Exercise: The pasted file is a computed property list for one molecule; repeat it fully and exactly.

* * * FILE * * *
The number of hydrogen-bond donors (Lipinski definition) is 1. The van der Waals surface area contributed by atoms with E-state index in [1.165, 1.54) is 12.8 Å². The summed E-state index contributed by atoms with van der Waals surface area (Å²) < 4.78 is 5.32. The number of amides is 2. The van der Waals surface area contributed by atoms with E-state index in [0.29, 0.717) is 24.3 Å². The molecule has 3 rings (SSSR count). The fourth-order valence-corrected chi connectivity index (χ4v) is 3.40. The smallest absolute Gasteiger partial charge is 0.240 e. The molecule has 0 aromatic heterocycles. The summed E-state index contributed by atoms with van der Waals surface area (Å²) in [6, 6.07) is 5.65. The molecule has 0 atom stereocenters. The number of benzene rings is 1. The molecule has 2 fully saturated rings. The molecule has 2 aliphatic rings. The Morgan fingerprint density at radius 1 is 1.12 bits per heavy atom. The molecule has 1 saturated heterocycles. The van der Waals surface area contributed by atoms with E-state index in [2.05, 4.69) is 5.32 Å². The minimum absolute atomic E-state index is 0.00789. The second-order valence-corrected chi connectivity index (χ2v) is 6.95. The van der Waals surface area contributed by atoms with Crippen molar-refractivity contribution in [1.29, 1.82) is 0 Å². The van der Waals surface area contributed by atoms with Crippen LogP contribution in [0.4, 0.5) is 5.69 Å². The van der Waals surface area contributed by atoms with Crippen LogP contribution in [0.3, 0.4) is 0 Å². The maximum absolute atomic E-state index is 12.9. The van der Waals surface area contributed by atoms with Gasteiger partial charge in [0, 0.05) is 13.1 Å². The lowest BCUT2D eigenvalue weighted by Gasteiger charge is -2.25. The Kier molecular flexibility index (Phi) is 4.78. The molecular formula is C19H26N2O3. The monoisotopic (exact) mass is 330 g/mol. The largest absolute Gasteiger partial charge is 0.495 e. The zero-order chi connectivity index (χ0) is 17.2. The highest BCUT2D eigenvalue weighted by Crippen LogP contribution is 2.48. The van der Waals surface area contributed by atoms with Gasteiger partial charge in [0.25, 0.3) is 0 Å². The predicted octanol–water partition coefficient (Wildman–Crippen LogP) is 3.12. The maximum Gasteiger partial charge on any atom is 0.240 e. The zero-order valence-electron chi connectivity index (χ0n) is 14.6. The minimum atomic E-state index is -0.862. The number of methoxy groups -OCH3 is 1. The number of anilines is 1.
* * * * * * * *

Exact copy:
The number of hydrogen-bond donors (Lipinski definition) is 1. The van der Waals surface area contributed by atoms with E-state index in [1.165, 1.54) is 12.8 Å². The summed E-state index contributed by atoms with van der Waals surface area (Å²) < 4.78 is 5.32. The number of amides is 2. The van der Waals surface area contributed by atoms with E-state index in [0.29, 0.717) is 24.3 Å². The molecule has 3 rings (SSSR count). The fourth-order valence-corrected chi connectivity index (χ4v) is 3.40. The smallest absolute Gasteiger partial charge is 0.240 e. The molecule has 0 aromatic heterocycles. The summed E-state index contributed by atoms with van der Waals surface area (Å²) in [6, 6.07) is 5.65. The molecule has 0 atom stereocenters. The number of benzene rings is 1. The molecule has 2 fully saturated rings. The molecule has 2 aliphatic rings. The Morgan fingerprint density at radius 1 is 1.12 bits per heavy atom. The molecule has 1 saturated heterocycles. The van der Waals surface area contributed by atoms with E-state index in [2.05, 4.69) is 5.32 Å². The minimum absolute atomic E-state index is 0.00789. The second-order valence-corrected chi connectivity index (χ2v) is 6.95. The van der Waals surface area contributed by atoms with Crippen molar-refractivity contribution in [1.29, 1.82) is 0 Å². The van der Waals surface area contributed by atoms with Crippen LogP contribution in [0.4, 0.5) is 5.69 Å². The van der Waals surface area contributed by atoms with Crippen LogP contribution in [0.3, 0.4) is 0 Å². The maximum absolute atomic E-state index is 12.9. The van der Waals surface area contributed by atoms with Gasteiger partial charge in [0, 0.05) is 13.1 Å². The lowest BCUT2D eigenvalue weighted by Gasteiger charge is -2.25. The Kier molecular flexibility index (Phi) is 4.78. The molecular formula is C19H26N2O3. The monoisotopic (exact) mass is 330 g/mol. The largest absolute Gasteiger partial charge is 0.495 e. The zero-order chi connectivity index (χ0) is 17.2. The highest BCUT2D eigenvalue weighted by Crippen LogP contribution is 2.48. The van der Waals surface area contributed by atoms with Gasteiger partial charge in [0.25, 0.3) is 0 Å². The predicted octanol–water partition coefficient (Wildman–Crippen LogP) is 3.12. The maximum Gasteiger partial charge on any atom is 0.240 e. The zero-order valence-electron chi connectivity index (χ0n) is 14.6. The minimum atomic E-state index is -0.862. The number of methoxy groups -OCH3 is 1. The number of anilines is 1.